Ledezma said he had gone past 29 police and army controls during a clandestine, overland journey that he kept secret from his loved ones.
The bill has been backed by committees in both the upper and lower houses and is expected to be put to floor votes this week.
Juan Manuel Santos was listed in the leaked documents as a board member of insurance company Nova Holding in April and May 2000 and also Global Tuition, an insurance firm focused on education, from April 1999 to May 2001.
Freddy Guevara, who runs the hardline Popular Will party and is also the deputy leader of Congress, entered the residence on Saturday and requested protection, the Chilean government said in a statement.
Colombians tested a new approach to ending violence: fight terror as if there are no negotiations, negotiate as if there is no terror.
The decision blocks modifications to the peace deal, stymieing right-wing opponents of President Juan Manuel Santos who have long rejected the accord.
It is uncertain to what extent the peace deal will be fulfilled, but the resilience of the Colombians raises hope for the future.
As the post-conflict justice system takes shape in Colombia, there are many individual rights violations and atrocities to be addressed.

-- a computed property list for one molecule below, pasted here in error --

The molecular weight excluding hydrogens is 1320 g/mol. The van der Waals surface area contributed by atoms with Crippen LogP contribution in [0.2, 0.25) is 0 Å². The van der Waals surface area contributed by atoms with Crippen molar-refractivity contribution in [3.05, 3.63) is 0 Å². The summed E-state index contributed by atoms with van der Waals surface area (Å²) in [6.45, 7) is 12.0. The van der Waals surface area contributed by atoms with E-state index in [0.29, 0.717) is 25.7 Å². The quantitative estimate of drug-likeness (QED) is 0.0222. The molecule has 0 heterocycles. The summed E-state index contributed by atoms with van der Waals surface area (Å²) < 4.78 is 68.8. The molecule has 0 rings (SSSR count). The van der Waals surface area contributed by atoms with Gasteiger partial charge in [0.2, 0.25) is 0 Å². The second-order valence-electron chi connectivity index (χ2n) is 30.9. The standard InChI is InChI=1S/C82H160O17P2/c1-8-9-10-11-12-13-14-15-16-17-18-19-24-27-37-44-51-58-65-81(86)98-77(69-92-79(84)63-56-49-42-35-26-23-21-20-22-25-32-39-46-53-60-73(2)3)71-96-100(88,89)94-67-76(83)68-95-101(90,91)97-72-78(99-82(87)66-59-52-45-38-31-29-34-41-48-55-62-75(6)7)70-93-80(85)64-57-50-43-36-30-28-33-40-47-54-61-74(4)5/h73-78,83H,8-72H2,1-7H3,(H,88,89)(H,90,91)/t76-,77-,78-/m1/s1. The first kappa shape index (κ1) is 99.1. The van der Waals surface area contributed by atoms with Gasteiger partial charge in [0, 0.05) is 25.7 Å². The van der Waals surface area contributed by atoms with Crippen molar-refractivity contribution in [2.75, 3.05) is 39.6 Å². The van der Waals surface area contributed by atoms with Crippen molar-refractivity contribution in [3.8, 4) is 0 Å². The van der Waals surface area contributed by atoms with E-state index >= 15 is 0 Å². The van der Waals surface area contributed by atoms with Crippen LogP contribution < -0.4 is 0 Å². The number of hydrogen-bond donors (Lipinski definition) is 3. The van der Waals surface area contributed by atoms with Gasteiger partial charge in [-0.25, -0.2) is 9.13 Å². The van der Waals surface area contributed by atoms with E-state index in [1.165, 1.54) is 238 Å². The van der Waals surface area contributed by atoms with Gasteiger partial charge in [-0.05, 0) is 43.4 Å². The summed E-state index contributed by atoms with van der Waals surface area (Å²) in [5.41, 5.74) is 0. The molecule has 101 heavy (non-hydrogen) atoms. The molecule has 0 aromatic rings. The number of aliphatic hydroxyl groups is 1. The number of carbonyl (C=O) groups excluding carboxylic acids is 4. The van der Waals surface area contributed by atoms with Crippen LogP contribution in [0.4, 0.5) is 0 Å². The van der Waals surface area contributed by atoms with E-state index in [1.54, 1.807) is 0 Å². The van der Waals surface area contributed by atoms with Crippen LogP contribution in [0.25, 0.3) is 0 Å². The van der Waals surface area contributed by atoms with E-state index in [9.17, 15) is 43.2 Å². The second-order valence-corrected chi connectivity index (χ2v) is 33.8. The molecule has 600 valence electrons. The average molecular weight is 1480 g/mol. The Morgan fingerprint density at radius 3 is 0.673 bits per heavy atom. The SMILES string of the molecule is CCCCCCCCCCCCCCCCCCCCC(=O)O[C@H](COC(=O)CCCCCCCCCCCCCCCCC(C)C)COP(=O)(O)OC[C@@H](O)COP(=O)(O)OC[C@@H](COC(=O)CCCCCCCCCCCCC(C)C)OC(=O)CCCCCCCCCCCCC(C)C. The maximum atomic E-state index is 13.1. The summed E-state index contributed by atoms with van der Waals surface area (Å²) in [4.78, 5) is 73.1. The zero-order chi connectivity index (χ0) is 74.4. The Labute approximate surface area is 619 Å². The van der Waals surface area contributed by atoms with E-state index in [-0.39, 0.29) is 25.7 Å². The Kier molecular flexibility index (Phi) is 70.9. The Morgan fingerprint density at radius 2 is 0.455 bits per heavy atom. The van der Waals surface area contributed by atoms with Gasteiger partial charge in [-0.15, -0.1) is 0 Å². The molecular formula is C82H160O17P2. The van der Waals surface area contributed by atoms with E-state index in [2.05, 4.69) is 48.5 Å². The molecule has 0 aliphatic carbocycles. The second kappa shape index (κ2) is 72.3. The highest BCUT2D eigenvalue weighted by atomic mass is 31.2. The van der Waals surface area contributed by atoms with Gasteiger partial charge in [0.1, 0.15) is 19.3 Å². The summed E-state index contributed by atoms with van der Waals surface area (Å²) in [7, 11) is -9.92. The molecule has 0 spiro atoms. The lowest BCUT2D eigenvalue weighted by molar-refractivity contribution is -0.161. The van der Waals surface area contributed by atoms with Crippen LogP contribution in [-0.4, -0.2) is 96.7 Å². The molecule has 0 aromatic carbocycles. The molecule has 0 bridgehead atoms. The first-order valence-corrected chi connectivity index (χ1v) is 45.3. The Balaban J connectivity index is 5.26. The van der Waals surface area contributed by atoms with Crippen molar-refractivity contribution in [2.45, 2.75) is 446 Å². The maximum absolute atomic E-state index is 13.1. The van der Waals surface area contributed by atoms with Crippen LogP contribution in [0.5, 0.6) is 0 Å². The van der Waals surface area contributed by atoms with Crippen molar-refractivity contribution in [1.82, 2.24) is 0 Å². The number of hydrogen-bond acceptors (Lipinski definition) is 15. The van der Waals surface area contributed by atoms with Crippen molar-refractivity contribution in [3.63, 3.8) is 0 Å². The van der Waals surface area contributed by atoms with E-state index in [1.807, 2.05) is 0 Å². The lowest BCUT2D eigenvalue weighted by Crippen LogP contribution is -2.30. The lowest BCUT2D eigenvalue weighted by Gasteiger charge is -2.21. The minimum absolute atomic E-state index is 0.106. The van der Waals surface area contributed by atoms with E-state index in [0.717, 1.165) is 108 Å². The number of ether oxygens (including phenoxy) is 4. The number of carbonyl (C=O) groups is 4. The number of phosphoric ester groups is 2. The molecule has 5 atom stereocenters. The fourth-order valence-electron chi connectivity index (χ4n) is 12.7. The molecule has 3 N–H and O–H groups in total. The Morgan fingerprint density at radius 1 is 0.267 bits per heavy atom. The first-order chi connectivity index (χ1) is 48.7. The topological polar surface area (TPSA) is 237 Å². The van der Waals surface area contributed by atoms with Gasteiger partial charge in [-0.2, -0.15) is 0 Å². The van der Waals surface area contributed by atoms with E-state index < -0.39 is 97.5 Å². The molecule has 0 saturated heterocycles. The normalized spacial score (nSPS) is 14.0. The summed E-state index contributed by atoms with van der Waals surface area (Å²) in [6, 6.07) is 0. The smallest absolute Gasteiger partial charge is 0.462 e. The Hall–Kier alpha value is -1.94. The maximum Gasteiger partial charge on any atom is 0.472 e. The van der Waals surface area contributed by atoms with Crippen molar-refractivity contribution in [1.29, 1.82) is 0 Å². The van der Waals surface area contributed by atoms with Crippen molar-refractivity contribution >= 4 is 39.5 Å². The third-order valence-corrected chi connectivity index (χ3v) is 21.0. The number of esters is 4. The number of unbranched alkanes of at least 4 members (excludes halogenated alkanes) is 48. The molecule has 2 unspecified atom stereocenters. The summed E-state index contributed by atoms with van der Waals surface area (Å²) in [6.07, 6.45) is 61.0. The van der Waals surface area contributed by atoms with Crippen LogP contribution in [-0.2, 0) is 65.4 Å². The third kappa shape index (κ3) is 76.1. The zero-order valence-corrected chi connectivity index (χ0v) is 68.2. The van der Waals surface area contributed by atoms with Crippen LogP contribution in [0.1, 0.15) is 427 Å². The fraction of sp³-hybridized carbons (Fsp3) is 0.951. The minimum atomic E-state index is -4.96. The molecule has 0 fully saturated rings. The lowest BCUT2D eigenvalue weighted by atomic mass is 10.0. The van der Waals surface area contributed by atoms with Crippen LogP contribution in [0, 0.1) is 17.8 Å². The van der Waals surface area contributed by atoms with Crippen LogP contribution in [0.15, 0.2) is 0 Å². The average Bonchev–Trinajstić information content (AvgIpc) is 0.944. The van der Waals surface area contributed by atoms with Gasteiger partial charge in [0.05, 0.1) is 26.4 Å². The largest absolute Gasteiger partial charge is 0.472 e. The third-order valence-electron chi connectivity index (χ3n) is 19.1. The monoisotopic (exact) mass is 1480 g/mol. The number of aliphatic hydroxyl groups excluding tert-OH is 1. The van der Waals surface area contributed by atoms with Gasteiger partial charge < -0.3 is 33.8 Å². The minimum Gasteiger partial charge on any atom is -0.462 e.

The FARC is now hoping to position itself as the party for marginalised voters and to succeed it must develop new organisational capacities, including the ability to process internal dissent and debate.
Conflict between right-wing paramilitary squads, Marxist rebels, and government forces since the 1960s has killed more than 220,000 people and left millions more displaced.
Argentinian Pope Francis is expected to strike a reconciliatory note in Colombia, asking the people to give the 2016 peace accord with FARC a chance.
The group, also known the Usuga Clan, is accused of operating profitable drug trafficking routes in partnership with Mexican cartels.
The National Liberation Army (ELN) rebel group, which has bombed oil installations and kidnapped for ransom, was founded by radical Catholic priests in 1964.